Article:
If you buy a leader, then why do you need to worry about buying spools of tippet? Can't you just pull out one of these leaders and tie a fly right to the end? Yes, absolutely. However, at a certain point after cutting off and changing flies you'll run out of tippet on your leader.
Remember from Part I, typically the last 1.5-2.5 feet of the leader is level tippet, and having enough tippet on our leader is important because it accomplishes a few things for us.
First, the long tippet allows us to cut our fly off and tie on a new one. We can do this several times before we chop too far back into our leader and get into thicker material. We may have a leader that ends at 4X, but after numerous fly changes we will eventually be trying to push 1X or 2X through a hook eye.
Second, as we make a cast with our fly rod, energy is transferred from the rod, to the fly line, to the leader, into the tippet, and finally to the fly. That long tippet section slowly dissipates the energy before it reaches the fly. This dissipation of energy helps to turn over our fly more softly and land with a little bit of slack on the water. Along with the fly line and leader, that slack assists in achieving a good fly presentation while minimizing drag.
Third, a longer tippet section also creates distance between the fly line and the fly. If you are casting to fish in calm, clear water this distance reduces the chance of spooking the fish as the fly lands on the water.
Fourth, leaders are expensive. We can save money by adding tippet to our leader thus extending its life. If you only fish a day or two a week, you can very well get through a season with just a couple leaders, if you tie tippet back on to them.
(Also, check out: A Guide to Urban Fly Fishing)
Lastly, there may be times where we want to modify what tippet size our leader terminates at. Here is what I mean: Let's say you arrive at the river with only a 9ft 5X leader and notice lots of grasshoppers falling into the water and fish are eating them. It would be a good idea then to tie on a grasshopper dry fly. However, that could be a size 8 hook which pairs better with 3X not 5X. So, with a couple spools of tippet we can modify our 9ft 5X leader and turn it into a 9ft 3X leader to better suit our size 8 hook.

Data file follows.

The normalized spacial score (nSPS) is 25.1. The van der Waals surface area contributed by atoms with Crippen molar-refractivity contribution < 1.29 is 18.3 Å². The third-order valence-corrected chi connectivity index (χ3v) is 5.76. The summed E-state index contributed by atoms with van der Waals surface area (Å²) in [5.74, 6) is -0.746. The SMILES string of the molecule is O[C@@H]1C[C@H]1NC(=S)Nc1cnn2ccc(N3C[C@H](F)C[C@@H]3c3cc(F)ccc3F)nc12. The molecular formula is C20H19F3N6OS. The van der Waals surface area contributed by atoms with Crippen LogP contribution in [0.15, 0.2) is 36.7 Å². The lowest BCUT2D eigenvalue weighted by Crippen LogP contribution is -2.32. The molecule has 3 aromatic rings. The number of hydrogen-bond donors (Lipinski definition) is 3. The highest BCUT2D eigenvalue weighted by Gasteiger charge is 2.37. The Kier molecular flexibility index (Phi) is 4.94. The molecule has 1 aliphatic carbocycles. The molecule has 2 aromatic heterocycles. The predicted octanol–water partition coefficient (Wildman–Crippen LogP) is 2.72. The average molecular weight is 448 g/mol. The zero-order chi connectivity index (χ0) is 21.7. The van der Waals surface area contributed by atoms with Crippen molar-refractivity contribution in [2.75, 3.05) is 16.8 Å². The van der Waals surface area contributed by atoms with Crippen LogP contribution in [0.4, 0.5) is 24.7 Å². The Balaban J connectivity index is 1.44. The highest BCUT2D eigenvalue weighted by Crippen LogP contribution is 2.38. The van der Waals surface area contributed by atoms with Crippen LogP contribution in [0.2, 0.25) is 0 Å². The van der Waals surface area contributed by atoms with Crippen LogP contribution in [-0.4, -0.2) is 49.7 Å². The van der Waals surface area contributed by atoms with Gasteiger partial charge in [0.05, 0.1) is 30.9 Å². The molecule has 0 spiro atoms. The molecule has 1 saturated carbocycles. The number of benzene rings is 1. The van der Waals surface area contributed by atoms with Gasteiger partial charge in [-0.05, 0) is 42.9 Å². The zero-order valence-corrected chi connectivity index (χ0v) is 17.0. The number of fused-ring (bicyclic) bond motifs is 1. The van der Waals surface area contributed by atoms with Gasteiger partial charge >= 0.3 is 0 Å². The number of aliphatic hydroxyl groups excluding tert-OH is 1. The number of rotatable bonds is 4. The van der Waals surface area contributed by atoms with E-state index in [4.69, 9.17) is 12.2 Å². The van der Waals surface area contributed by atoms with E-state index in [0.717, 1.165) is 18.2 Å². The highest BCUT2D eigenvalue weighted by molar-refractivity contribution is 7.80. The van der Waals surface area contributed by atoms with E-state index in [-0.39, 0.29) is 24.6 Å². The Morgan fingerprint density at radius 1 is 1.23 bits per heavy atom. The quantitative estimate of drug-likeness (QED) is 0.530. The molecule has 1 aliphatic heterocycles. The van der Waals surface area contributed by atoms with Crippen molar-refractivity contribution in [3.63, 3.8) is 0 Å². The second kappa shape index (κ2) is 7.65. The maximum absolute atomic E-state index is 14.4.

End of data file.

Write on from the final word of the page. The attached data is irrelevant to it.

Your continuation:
How to Add Tippet Back on to a Leader
Adding tippet back on to a leader is a pretty simple process. All you need is a spool or two of tippet and knowledge of how to tie one knot. Let's look at an example-
We are fly fishing with a 9ft 4X leader and have clipped off and changed our fly multiple times. Our leader originally had about 2 feet of 4X tippet, now we are down to just a couple inches:
We want to get back to our original leader length with roughly 2ft of 4X tippet, so we will just tie ~1.5ft of 4X onto the end of the leader using a triple surgeon's knot (for info on how to tie this knot and other knots check out: 7 Useful Knots to Know for Fly Fishing):
Now, let's say instead of adding that 4X on to the leader we kept tying and clipping off flies until we were further back into our leader. At this point, we have eaten up all of that original 4X tippet and are now at a larger diameter of material. Before we can add 4X back on to our leader we should figure out what diameter of material we are at:
We need to figure out what diameter we are at because, as a general rule, we shouldn't skip over more than one "X" size when tying on tippet. Skipping over more than one "X" size reduces knot strength because there is too big of a change in diameters. It also creates a hinge point which inhibits proper turn over of the leader and fly.
Here's what I mean: let's say our leader now ends at 1X. We can add 2X or 3X, but if we skipped over two sizes and added 4X then that jump in diameter will create a hinge point and reduce the knot strength between the 1X and 4X. Instead, to get back to 4X will should add a few inches of 2X or 3X and then our 2ft of 4X:
So, how did you know you were at 1X? Well, it takes a little bit of guess work. The quickest, easiest way of determining tippet size on you leader is to just compare it to your spools of tippet. Does the end of the leader look like the same thickness as 3X? No, what about 2X? Maybe. 1X? Yes. So then we know we are at 1X.